Fostamatinib was generally well tolerated, with 10% of patients discontinuing treatment with fostamatinib compared with 8% receiving placebo in the phase 3 studies.93 The most common adverse events reported with fostamatinib are consistent with known kinase inhibitor class effects,96 including gastrointestinal disorders, hypertension, and transaminase elevation (Table 2).9 No single “preferred term” adverse event led to discontinuation of more than 1 patient in either treatment group.
Most adverse events were mild to moderate in severity and were manageable with appropriate monitoring and standard therapeutic approaches, including dose reductions or treatment interruptions.93 Overall, 31% of patients receiving fostamatinib compared to 17% receiving placebo had a treatment modification: interruption (18% vs 10%), reduction (9% vs 2%), or withdrawal (10% vs 8%). Serious adverse events were reported in 13% of patients receiving fostamatinib and 21% of patients receiving placebo; severe adverse events were reported in 16% of patients receiving fostamatinib and 15% of patients receiving placebo. In the OLE study, adverse events led to dose interruptions in 23% of patients and discontinuation due to adverse events occurred in 16% of patients including 2 stable responders. No new adverse events were detected with long-term use of fostamatinib in the OLE study.93 The safety profile of fostamatinib in ITP clinical trials is consistent with the overall safety profile observed in 3240 patients with rheumatoid arthritis.10,11,97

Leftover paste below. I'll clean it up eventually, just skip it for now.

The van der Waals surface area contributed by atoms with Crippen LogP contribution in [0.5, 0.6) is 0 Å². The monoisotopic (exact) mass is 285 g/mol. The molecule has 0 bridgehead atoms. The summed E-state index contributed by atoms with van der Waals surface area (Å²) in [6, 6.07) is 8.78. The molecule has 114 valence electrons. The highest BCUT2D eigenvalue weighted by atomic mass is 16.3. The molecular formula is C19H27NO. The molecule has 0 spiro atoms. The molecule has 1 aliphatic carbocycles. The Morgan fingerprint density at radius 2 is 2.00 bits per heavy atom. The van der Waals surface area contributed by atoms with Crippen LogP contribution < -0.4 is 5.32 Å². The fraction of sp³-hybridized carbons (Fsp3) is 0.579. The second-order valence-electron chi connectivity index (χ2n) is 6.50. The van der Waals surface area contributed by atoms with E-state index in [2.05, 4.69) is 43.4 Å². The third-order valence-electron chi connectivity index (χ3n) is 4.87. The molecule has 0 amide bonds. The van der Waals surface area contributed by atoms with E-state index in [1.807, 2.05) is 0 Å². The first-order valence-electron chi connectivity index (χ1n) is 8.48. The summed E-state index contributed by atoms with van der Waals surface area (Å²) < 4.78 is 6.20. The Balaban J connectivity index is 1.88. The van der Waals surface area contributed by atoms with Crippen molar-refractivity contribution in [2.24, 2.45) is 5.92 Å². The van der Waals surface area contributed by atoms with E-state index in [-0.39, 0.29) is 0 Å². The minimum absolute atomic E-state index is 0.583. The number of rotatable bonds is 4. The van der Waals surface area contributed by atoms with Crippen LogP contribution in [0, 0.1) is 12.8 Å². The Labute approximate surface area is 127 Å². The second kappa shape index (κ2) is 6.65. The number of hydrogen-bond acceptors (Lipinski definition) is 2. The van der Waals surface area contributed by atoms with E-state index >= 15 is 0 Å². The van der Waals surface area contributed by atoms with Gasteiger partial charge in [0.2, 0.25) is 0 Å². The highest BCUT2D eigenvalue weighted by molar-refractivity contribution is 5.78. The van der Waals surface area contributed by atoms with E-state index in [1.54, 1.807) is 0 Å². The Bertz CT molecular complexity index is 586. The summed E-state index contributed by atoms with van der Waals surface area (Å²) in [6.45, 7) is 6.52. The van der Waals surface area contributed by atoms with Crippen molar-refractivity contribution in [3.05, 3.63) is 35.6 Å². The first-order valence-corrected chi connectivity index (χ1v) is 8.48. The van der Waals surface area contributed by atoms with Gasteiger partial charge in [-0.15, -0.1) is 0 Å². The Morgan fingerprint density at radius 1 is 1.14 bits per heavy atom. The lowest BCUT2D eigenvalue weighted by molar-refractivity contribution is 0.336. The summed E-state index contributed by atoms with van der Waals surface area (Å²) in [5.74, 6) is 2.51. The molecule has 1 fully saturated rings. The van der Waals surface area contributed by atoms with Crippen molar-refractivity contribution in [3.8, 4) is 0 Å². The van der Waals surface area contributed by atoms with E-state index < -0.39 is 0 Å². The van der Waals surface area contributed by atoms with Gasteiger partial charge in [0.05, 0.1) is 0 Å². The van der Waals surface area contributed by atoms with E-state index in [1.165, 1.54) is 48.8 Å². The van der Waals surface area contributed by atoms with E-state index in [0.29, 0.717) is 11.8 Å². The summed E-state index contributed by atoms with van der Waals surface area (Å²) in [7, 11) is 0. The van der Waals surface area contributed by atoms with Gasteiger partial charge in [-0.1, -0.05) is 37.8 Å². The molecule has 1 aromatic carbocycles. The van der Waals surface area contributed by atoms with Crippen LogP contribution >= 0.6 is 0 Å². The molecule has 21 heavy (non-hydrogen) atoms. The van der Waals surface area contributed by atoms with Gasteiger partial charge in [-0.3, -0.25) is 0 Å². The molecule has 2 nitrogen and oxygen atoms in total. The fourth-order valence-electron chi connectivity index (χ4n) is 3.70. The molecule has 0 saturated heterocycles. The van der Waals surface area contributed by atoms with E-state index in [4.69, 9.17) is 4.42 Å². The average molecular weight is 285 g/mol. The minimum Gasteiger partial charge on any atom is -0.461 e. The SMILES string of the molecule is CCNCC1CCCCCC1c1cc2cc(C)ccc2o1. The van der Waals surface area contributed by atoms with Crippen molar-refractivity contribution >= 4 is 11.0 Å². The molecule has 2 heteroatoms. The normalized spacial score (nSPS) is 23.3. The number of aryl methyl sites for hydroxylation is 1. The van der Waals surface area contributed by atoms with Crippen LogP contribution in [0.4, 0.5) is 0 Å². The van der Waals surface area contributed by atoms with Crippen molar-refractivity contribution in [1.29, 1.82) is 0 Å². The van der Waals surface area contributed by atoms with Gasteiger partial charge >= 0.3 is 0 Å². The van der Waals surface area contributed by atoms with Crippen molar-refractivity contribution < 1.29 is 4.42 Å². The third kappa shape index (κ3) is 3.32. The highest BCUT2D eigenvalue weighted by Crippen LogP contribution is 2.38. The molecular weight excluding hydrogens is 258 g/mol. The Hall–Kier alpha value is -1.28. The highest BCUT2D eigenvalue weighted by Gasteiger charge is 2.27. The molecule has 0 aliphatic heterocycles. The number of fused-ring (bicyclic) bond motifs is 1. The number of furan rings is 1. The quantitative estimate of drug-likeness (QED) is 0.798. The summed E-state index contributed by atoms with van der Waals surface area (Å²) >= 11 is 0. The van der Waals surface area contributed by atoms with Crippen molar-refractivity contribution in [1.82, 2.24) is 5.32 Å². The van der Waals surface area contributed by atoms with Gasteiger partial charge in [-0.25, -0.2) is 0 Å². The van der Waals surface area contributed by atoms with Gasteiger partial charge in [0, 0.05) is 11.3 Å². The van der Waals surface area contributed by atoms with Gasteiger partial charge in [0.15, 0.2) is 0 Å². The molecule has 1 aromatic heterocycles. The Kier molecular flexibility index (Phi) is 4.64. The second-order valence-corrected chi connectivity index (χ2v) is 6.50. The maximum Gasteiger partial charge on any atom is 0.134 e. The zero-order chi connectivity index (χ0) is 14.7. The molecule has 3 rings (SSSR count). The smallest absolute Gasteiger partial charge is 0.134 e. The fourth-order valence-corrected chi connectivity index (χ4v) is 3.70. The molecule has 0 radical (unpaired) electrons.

ITP is a rare disease with significant symptoms that can lead to serious medical complications or death. It is a heterogeneous disease in terms of the clinical symptoms, underlying pathophysiology, and patient responses to treatment, which makes management challenging.
There is no consensus on the optimal treatment strategy for ITP. The therapeutic landscape for second-line treatments is fragmented, with little guidance on which treatments to use or the order in which treatments should be used. Current treatment options have shown unpredictable responses, uncertain durability, poor tolerability, and/or safety concerns. Therefore, the need for additional treatment options that can provide a stable, long-term response with few adverse effects is critical and ongoing.
Fostamatinib disodium hexahydrate is a novel agent that represents a novel class of treatment for ITP and produces a rapid, durable response and efficacy in patients who have experienced failure with a prior treatment. Fostamatinib is well tolerated, and adverse effects can be actively mitigated through dose reduction, interruption, or discontinuation. Fostamatinib is a convenient oral medication that can be taken with or without food and is associated with fewer bleeding events and a reduced need for rescue medication. Patients typically respond in 15 days to fostamatinib and continue responding to treatment for a median duration of response exceeding 28 months.
Editorial and medical writing support under the guidance of the authors was provided by James Williams, PhD (Apothecom, UK), and was funded by Rigel in accordance with Good Publication Practice (GPP3) guidelines (Ann Intern Med. 2015;163:461-464).